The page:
It becomes more difficult to determine whether you were in custody for purposes of Miranda if you weren’t placed under arrest. For instance, Wisconsin courts have held that handcuffing alone does not always place a suspect “in custody.” Nor does a frisk of your clothing or the phrase “you’re being temporarily detained.” Courts have ruled in certain cases that pointing a firearm at a suspect does not constitute “custody,” and that questioning in a police department is oftentimes non-custodial. There are thousands of cases in Wisconsin alone that try to sort out when a suspect is in custody, but the facts of each case must be individually evaluated to determine whether a suspect was in custody. An experienced criminal defense attorney will be up to date on Fifth Amendment caselaw and will be able to help you determine whether you were in custody under the circumstances of your case.
So when are you not in custody for purposes of Miranda?
• Simple traffic stops. Even though you must pull over and are not free to leave until the officer finishes the stop, a simple traffic stop is almost never enough to trigger Miranda. If you choose to speak to an officer during a traffic stop an admit to speeding, possession of drugs in the vehicle, or any other type of infraction, generally the prosecutor can use those statements against you even when you have not been read Miranda warnings.
• Voluntary interviews. If the police show up at your doorstep, call you on the phone, or ask you to come down to the police department for a conversation, you are generally out of custody and the officer does not need to advise you of your rights before inviting you to incriminate yourself.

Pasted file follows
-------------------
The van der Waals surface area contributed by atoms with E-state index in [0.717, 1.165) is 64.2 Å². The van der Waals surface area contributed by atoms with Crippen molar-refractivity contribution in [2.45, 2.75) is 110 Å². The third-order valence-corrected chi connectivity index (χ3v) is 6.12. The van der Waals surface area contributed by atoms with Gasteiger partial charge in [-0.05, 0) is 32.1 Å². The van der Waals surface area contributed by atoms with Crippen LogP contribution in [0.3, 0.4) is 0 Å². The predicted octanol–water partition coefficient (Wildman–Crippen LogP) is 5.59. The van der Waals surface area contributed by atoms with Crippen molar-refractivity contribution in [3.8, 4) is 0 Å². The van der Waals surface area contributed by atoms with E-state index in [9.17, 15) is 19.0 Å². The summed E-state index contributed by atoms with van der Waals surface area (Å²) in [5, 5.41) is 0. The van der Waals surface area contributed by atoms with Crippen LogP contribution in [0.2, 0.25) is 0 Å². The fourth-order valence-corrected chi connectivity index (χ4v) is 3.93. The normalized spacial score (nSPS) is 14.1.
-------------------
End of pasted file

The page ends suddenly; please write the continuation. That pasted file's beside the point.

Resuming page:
• Controlled drug buys and recorded phone conversations. Even though they are designed to incriminate suspects, you are not in custody if you participate in an undercover drug transaction, or say something incriminating while being monitored during a phone call, text/Facebook message, or other type of communication.
ISSUE # 2: Were you interrogated?
Once you have established that you are in custody, the second question is whether or not the officer interrogated you. “Interrogation” means that the officer asked you a question, made a statement, or took some other action that was likely to elicit an incriminating response. For instance, asking you to confirm that you sold drugs would definitely be interrogation. But an officer could interrogate you even if he or she doesn’t ask any questions. One common tactic is for an officer to generally talk about the harm done to an alleged victim during a ride to jail with the hope that a suspect will feel guilty and begin talking.